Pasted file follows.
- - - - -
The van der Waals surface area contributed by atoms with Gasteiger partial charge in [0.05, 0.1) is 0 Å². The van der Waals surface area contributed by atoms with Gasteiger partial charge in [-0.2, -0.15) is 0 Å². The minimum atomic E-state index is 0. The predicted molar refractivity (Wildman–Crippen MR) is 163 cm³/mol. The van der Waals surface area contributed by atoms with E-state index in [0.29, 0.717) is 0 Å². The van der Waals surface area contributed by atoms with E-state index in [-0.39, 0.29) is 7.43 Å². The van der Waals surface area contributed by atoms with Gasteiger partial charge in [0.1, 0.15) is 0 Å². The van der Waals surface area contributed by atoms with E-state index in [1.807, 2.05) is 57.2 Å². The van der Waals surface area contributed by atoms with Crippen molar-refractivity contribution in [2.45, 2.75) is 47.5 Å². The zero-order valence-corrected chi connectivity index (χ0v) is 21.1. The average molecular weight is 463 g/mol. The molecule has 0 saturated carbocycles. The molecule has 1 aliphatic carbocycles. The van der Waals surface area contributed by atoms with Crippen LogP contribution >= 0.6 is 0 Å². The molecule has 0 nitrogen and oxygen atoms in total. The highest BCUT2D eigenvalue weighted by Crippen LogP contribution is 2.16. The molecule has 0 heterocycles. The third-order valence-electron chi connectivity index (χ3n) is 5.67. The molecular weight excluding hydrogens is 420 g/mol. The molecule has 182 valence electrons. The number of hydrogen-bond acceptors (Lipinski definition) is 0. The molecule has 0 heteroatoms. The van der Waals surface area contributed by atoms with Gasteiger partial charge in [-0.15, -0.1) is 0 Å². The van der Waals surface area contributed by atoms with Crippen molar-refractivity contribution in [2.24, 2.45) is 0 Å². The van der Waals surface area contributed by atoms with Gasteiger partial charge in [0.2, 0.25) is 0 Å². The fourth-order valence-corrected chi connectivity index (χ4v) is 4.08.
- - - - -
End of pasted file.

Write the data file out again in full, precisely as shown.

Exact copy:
The van der Waals surface area contributed by atoms with Gasteiger partial charge in [0.05, 0.1) is 0 Å². The van der Waals surface area contributed by atoms with Gasteiger partial charge in [-0.2, -0.15) is 0 Å². The minimum atomic E-state index is 0. The predicted molar refractivity (Wildman–Crippen MR) is 163 cm³/mol. The van der Waals surface area contributed by atoms with E-state index in [0.29, 0.717) is 0 Å². The van der Waals surface area contributed by atoms with E-state index in [-0.39, 0.29) is 7.43 Å². The van der Waals surface area contributed by atoms with Gasteiger partial charge in [0.1, 0.15) is 0 Å². The van der Waals surface area contributed by atoms with E-state index in [1.807, 2.05) is 57.2 Å². The van der Waals surface area contributed by atoms with Crippen molar-refractivity contribution in [2.45, 2.75) is 47.5 Å². The zero-order valence-corrected chi connectivity index (χ0v) is 21.1. The average molecular weight is 463 g/mol. The molecule has 0 saturated carbocycles. The molecule has 1 aliphatic carbocycles. The van der Waals surface area contributed by atoms with Crippen LogP contribution >= 0.6 is 0 Å². The molecule has 0 nitrogen and oxygen atoms in total. The highest BCUT2D eigenvalue weighted by Crippen LogP contribution is 2.16. The molecule has 0 heterocycles. The third-order valence-electron chi connectivity index (χ3n) is 5.67. The molecular weight excluding hydrogens is 420 g/mol. The molecule has 182 valence electrons. The number of hydrogen-bond acceptors (Lipinski definition) is 0. The molecule has 0 heteroatoms. The van der Waals surface area contributed by atoms with Gasteiger partial charge in [-0.15, -0.1) is 0 Å². The van der Waals surface area contributed by atoms with Crippen molar-refractivity contribution in [2.24, 2.45) is 0 Å². The van der Waals surface area contributed by atoms with Gasteiger partial charge in [0.2, 0.25) is 0 Å². The fourth-order valence-corrected chi connectivity index (χ4v) is 4.08.